A developer got tax breaks for creating affordable units in its luxury high-rise, but those tenants will have to use a separate entrance. Officials vow to review zoning laws that allowed the design.
Adding a translation to the English label would require bigger bottles, pharmacists say. They worry patients would wind up carrying a few pills around loose without any instructions at all.
Scientists are trying to raise prized bluefin tuna completely in captivity. An experiment at a Baltimore college is the first successful attempt in North America.
It took officials about four hours to figure out which valve needed to be closed. By then, the UCLA campus was under water, with some staircases looking like waterfalls.
Vergara v. California dealt a serious blow to teacher tenure and seniority laws in that state. And anti-tenure groups say their movement is spreading.
One U.N. official said this was a "breaking point." The conflict, now going into its 23rd day, shows no sign of abating. The death toll in Gaza has now surpassed 1,200.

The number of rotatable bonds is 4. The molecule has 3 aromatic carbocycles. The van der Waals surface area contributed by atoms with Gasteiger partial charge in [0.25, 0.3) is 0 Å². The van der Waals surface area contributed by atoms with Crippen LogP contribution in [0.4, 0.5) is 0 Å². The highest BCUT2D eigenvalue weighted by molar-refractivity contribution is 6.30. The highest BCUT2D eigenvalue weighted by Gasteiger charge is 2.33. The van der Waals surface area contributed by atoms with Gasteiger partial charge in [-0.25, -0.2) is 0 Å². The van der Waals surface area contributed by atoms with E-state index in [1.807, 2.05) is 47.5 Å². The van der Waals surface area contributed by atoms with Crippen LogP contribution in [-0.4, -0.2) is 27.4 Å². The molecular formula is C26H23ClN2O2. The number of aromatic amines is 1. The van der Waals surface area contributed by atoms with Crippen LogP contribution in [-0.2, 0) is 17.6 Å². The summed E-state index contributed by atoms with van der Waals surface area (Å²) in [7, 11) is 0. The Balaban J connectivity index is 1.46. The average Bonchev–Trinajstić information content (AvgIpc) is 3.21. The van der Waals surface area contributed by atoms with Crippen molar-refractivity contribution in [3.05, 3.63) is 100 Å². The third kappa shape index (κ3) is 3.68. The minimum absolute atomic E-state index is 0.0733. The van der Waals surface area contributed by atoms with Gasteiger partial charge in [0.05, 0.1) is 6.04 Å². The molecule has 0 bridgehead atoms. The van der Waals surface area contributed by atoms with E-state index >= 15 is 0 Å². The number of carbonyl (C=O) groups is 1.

The Port of Savannah moved more than 3,000,000 containers for the first time in a single fiscal year.
Adler joined NPR in 1979 and covered everything from the emergence of the AIDS epidemic to the terrorist attacks of Sept. 11, 2001. She was 68.
The militant group threatens to kill parents who immunize their children. As a result, polio has come roaring back in Pakistan. Eradication now hinges on whether the country can control the virus.
One-click online shopping is changing how we shop. Stores with leases as short as a day are proliferating meaning a storefront can be a designer clothing store one day and a test kitchen the next.